A social worker talks about how $400 a month is helping young moms—and how gratifying it is to be able to help
When Katie O’Leary visited Carmela Junoz (names have been changed), one of the young mothers in the Family Health Project pilot, she was welcomed into a bedroom in an unlicensed rooming house that Junoz was sharing with her baby’s father and his mother. The landlord rented bedrooms in an unlicensed home to numerous unrelated men and women, all sharing a bathroom and kitchen. Not the ideal circumstances for a newborn, but it was all that the young parents could afford.
“These girls are in desperate situations,” said O’Leary, who is the homeless prevention caseload manager at a private social services agency in Gloucester, Mass. O’Leary and other caseworkers help distribute the $400 a month the new mothers receive as part of the Family Health Project and also connects them to needed services and job supports.
Of the 15 mothers enrolled, three are living in basements or attics in a friend or family home. Nine others are in multigenerational households. All are from Central America, most have limited or no English skills and limited education (three have not gone past eighth grade), and no steady income. None are allowed to work given their undocumented status. The majority are under age 23 and for all, this is their first baby.
“I have one girl all on her own who sent me text messages from the delivery room because she didn’t have anyone else. She was just so excited to tell someone about the baby,” said O’Leary. “We are literally the saving grace for 14 of the 15 families.”
Despite the tight quarters, Junoz was happy to see O’Leary. She’d knitted a sling that fit into the laundry basket as a makeshift bassinet and wanted to show O’Leary how snugly the baby fit.
“She was so excited to show me,” said O’Leary. “Everything was immaculate. They were such gracious hosts and were just so happy to have whatever little they can.”
Many of the young women are still stunned that they are receiving the $400 each month, she said. O’Leary texts the women when the money posts to their debit card. “It’s almost like a shock—’My money came again!’ they’ll text.”
The moms are using the money for necessities like food, rent, and diapers. One family with no money coming in used the $400 for a bus pass for the father so he could get a job and for ESL classes for the mother. Although the babies are eligible for food stamps—one of only a handful of safety net programs immigrants are eligible for—few sign up because of the fear of Immigration and Customs Enforcement (ICE), O’Leary said.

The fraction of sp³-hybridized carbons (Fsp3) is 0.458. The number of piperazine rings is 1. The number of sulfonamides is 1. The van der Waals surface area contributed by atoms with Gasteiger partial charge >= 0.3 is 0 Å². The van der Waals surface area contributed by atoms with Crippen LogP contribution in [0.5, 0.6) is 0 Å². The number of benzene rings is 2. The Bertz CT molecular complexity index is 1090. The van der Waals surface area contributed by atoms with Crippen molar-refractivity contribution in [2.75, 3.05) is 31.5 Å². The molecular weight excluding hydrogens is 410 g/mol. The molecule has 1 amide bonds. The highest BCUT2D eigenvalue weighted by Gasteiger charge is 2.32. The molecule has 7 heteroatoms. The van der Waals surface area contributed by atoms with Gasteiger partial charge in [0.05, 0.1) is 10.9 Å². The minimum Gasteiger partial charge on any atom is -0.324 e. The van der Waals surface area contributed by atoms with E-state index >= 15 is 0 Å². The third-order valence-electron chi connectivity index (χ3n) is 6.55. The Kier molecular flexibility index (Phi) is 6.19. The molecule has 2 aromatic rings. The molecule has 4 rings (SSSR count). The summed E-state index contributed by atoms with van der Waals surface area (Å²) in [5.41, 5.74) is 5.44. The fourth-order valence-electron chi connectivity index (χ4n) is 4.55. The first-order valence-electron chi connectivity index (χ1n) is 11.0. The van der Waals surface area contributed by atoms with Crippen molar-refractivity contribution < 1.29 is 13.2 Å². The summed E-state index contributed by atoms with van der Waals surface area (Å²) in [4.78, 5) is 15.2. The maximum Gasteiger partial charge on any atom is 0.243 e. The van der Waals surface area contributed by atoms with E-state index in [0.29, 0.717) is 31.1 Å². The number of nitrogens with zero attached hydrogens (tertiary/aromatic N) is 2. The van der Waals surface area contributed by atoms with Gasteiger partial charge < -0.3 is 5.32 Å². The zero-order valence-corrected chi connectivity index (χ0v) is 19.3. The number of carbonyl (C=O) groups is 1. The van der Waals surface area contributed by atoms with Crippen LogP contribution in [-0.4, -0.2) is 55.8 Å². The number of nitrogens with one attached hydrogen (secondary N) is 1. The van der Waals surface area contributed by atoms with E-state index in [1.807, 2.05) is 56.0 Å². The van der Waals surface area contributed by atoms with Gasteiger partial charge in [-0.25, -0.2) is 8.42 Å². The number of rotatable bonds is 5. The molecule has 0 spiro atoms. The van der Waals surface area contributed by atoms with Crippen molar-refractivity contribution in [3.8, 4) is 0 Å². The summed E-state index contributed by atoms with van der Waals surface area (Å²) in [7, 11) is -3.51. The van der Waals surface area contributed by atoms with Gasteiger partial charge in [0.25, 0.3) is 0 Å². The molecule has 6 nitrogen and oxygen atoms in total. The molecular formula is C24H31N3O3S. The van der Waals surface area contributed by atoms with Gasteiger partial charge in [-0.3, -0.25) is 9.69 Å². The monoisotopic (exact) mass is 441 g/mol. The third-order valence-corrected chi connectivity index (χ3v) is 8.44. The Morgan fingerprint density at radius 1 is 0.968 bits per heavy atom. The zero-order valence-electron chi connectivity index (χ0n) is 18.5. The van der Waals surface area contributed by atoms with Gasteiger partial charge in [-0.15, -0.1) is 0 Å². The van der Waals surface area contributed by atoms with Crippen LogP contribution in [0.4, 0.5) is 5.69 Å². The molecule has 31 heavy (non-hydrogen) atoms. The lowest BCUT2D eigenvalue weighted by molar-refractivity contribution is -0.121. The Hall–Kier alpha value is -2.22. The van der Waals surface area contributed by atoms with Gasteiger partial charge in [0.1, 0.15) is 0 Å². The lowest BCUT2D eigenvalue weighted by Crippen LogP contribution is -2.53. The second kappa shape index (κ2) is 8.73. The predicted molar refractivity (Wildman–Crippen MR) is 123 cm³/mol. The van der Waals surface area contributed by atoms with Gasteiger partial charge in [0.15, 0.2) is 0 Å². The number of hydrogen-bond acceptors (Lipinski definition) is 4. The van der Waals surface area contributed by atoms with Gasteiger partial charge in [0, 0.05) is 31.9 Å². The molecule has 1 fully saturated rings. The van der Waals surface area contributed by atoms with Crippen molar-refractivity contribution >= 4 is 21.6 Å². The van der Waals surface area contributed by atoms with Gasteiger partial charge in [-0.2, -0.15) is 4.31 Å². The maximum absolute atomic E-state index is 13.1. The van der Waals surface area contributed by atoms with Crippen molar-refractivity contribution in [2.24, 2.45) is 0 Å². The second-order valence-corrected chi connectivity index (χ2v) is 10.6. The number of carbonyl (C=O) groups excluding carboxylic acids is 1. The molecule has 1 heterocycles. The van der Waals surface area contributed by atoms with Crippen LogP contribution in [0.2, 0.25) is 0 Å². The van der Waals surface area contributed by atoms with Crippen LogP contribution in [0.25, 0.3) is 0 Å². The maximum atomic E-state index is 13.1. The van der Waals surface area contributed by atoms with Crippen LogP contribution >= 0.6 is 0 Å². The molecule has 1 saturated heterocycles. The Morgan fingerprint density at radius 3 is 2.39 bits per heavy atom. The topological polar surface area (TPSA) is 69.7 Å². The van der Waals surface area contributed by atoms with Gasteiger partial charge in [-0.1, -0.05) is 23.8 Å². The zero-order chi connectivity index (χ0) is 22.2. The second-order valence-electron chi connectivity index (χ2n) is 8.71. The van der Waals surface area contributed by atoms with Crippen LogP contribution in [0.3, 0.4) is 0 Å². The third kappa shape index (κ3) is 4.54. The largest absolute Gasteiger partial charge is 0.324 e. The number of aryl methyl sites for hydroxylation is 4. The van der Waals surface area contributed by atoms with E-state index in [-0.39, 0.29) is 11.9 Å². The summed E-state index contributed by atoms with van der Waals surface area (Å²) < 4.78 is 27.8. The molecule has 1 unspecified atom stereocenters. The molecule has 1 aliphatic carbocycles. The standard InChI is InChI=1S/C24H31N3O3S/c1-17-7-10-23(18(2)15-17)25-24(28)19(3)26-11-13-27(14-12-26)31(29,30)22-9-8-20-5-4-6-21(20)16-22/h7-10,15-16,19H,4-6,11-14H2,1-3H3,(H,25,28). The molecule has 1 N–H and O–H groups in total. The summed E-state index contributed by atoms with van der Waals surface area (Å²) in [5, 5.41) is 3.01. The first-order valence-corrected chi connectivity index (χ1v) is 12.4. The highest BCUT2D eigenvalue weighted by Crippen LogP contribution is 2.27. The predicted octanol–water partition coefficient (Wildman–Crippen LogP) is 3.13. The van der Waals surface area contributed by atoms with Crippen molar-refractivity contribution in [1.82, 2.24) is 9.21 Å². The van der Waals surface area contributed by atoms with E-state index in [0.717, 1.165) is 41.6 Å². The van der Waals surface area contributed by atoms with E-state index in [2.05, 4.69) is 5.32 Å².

A recent study by Washington University on the expanded Child Tax Credit, which is similar in design to the Family Health Project, found that, like the young mothers, families are using the CTC payments for food, bills, and to pay off debt. The young mothers in the Family Health Program, like other undocumented immigrants, are not eligible for the Child Tax Credit or other government assistance. During COVID, more than 11 million immigrants were ineligible for government pandemic relief and faced extreme hardship as a result, a recent study finds.
“We’re just helping them hang on until they gain citizenship,” O’Leary said.
For O’Leary, the program is one of the most gratifying projects she’s worked on in her career. She sees the impact that $400 a month has firsthand and knows that without it, the mothers and babies would easily slip through the cracks into deeper poverty, probably for a lifetime, with devastating impacts on the child’s development. She is also struck by the power of unconditional money, she said. “It’s empowering for them. And it’s a level of compassion that this group of women is not used to.”
The Family Health Project is expanding in November to serve 15 more first-time mothers in Boston, and we’ve recently received a challenge grant from an anonymous philanthropist who will donate $250,000 to Family Health Project if we can raise the same amount (gifts and pledges) from individuals by December 31st. A beautiful, inspiring development, to be sure. If you’re inclined to help, here is an easy way to do so.
As we wrote in a prior post, we are learning and adjusting as we go. But we know one thing: money matters to a child’s healthy development and we will continue to perfect the model so we can serve many more in need.